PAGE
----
'I saw what the two of you looked like when you were brought to the Institute… and I watched you both heal before my eyes. Only God could have done that; only God could have helped you survive all your trials, and only God's wonderful Grace could have healed you. Satan made you into beasts, but God made you human again. It was a miracle. That's when I began thinking.'

'Ah,' Garth said as we both began giggling again. 'And not a moment too soon, dear boy.'

'I realized then that I must be God's Warrior, not Satan's, at peril to my soul. It was up to me to rescue you from Satan. I picked up this machine gun, stole the plane, and came here as fast as I could.' The Warrior paused, bowed his head low to us. 'Please, please forgive me for my part in your suffering, and for taking so long to understand your true mission, to stop Satan.'

'Right,' I said as Garth and I got to our feet, dragged Leviticus to his. 'Before we split, we have to figure out a way to blow up this place. Do you know anything about vulcan technology and heat transfer?'

'No, but I think I'd recognize the main power control source, if that's what you're asking.'

'Right. All of the huge pipes you see running across the ceilings carry magma to someplace where it's converted into steam to run turbines. Look for a wall filled with pressure gauges. We'll separate to save time, and maintain communications through the intercom system. If you stumble across Satan in your travels, bring him along. If he puts up a fuss, shoot the fucker in the knees and carry him. We need him alive to give us all the details of the Valhalla Project and tell us everyone who's involved.'

Leviticus held out his machine gun. 'You want this?'

Garth and I shook our heads. 'With Loge,' I said, 'all we'll need is a butterfly net.'


'Come out, come out, wherever you are!'


Loge had always done things, or gotten others to do things, in a big way, and the underground complex in Greenland was no exception. We had no idea how many levels there were, and after forty-five minutes Garth and I had not even finished exploring the level we were on, which contained apartments of varying sizes which we assumed were for the technical and manufacturing personnel scheduled to come in.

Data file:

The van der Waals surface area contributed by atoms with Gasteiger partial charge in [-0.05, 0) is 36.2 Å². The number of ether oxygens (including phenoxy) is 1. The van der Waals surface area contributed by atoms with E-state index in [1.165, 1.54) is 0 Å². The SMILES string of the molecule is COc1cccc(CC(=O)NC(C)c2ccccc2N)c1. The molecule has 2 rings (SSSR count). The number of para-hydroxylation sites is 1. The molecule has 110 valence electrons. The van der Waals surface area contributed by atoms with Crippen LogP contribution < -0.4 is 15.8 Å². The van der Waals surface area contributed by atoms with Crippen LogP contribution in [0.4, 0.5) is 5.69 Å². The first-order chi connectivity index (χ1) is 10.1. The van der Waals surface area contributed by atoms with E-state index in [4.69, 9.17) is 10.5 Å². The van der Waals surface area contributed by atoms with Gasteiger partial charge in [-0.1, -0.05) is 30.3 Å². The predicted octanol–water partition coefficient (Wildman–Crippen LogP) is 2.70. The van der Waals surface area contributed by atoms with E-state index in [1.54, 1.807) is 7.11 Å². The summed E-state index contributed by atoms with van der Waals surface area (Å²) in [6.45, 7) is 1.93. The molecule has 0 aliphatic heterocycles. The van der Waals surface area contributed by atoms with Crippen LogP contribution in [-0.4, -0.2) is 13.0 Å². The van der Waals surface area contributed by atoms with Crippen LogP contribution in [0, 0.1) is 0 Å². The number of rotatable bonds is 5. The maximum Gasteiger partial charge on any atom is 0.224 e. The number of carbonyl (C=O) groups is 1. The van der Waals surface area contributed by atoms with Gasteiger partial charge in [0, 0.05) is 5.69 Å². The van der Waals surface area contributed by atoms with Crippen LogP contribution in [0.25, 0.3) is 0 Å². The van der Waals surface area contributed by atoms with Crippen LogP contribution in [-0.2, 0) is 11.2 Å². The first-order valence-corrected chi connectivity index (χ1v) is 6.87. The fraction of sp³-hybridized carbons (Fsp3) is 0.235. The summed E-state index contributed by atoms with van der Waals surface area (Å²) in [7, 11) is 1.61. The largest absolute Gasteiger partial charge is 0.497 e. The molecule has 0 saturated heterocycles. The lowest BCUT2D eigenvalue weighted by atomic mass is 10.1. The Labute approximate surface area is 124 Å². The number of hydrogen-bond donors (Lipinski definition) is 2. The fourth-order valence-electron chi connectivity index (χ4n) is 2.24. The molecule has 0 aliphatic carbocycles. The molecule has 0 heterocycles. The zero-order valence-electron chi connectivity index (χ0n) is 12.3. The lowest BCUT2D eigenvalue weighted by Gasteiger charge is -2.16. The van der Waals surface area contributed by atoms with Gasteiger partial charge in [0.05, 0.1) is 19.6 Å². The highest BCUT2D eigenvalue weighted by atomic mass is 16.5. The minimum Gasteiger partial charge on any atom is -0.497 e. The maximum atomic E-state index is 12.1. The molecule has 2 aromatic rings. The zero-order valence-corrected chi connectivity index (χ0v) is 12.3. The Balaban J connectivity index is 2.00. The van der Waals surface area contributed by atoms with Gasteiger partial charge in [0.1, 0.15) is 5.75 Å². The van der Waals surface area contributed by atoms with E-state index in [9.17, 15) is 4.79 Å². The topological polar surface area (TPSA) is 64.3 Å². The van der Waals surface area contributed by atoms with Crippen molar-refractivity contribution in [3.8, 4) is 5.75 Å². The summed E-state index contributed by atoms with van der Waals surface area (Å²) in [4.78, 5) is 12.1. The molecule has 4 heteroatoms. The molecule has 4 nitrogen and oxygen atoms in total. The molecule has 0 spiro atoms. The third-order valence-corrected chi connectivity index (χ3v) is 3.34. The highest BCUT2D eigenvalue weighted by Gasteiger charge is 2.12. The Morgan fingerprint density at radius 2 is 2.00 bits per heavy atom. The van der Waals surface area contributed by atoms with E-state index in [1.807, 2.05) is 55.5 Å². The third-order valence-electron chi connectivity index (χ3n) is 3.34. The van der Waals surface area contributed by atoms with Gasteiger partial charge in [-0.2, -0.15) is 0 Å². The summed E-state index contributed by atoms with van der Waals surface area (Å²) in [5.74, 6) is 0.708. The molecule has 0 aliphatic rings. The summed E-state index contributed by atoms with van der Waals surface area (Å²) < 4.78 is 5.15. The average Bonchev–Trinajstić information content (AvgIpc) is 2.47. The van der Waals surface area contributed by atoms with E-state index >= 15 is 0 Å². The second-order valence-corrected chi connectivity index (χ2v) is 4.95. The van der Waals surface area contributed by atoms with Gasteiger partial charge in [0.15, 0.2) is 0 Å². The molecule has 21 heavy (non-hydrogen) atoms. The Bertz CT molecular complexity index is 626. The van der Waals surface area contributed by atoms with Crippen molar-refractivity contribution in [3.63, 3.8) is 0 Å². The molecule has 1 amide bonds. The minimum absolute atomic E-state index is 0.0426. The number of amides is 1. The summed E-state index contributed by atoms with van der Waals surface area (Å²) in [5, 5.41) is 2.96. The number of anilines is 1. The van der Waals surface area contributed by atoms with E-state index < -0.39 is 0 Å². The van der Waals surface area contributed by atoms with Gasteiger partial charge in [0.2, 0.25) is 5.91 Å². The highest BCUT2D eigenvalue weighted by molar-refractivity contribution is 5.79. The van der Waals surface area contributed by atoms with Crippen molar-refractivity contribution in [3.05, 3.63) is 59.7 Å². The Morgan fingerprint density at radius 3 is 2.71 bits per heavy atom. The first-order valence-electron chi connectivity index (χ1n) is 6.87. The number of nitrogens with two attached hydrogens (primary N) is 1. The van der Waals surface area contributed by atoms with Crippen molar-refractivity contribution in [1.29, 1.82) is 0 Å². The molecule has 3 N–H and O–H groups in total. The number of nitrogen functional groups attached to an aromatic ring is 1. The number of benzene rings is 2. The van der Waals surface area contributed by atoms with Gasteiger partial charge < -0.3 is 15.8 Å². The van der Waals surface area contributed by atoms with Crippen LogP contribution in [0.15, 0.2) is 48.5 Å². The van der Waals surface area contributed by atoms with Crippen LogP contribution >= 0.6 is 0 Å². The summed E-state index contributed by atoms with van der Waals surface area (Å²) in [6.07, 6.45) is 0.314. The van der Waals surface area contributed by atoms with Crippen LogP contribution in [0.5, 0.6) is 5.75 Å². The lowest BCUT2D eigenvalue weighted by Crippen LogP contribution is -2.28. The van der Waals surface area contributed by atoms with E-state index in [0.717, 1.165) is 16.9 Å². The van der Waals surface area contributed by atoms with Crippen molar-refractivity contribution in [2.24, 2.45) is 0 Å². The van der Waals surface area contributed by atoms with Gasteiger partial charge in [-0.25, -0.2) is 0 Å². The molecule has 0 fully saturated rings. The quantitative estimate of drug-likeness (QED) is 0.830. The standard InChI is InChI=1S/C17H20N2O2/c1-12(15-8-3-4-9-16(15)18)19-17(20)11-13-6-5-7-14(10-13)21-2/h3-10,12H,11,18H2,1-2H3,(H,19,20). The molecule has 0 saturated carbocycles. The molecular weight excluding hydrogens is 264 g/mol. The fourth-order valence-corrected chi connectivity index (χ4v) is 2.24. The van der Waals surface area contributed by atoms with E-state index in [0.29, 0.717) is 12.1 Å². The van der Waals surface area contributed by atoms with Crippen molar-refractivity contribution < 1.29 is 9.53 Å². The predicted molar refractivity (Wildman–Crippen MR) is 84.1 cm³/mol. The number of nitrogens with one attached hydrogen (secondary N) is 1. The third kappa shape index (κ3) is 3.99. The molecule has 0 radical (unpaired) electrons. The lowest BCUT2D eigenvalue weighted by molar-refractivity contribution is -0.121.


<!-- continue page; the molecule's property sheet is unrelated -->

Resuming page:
'Do you suppose he knows we're looking for him?' Garth asked.

'Sure. He must have been watching the whole show on television.'

An intercom in the corridor we were passing through buzzed, and a button marked 'General' lit. Garth pressed the button.

'Yeah, Leviticus?'

'I found the guts of this place. I'm down on the fourth level, in the Pressure Control Room. I'm going to bust it up.'

'Wait, Mike! Don't do anything until we-!'

But the intercom had gone dead and the light had winked out. A few seconds later we heard and felt the ratta-tatta-tatta of machine gun fire, the vibrations carrying clearly through the massive steel magma-flow pipes overhead and the ventilating shafts.

'Shit!' I said as we raced down the corridor and stepped into the first elevator we came to. Garth hit the button marked 4, the elevator doors closed, and we descended.

On the fourth level, the doors opened and we sprinted down the corridor to our left, toward the sound of machine gun fire. We almost ran over Siegmund Loge, who was just stepping out of an office. He was holding an open cardboard carton in his hands; in the carton was a gallon container of some amber-colored fluid. Garth grabbed the scientist by the front of his sweater, while I took the carton from his hands and gently set it on the floor.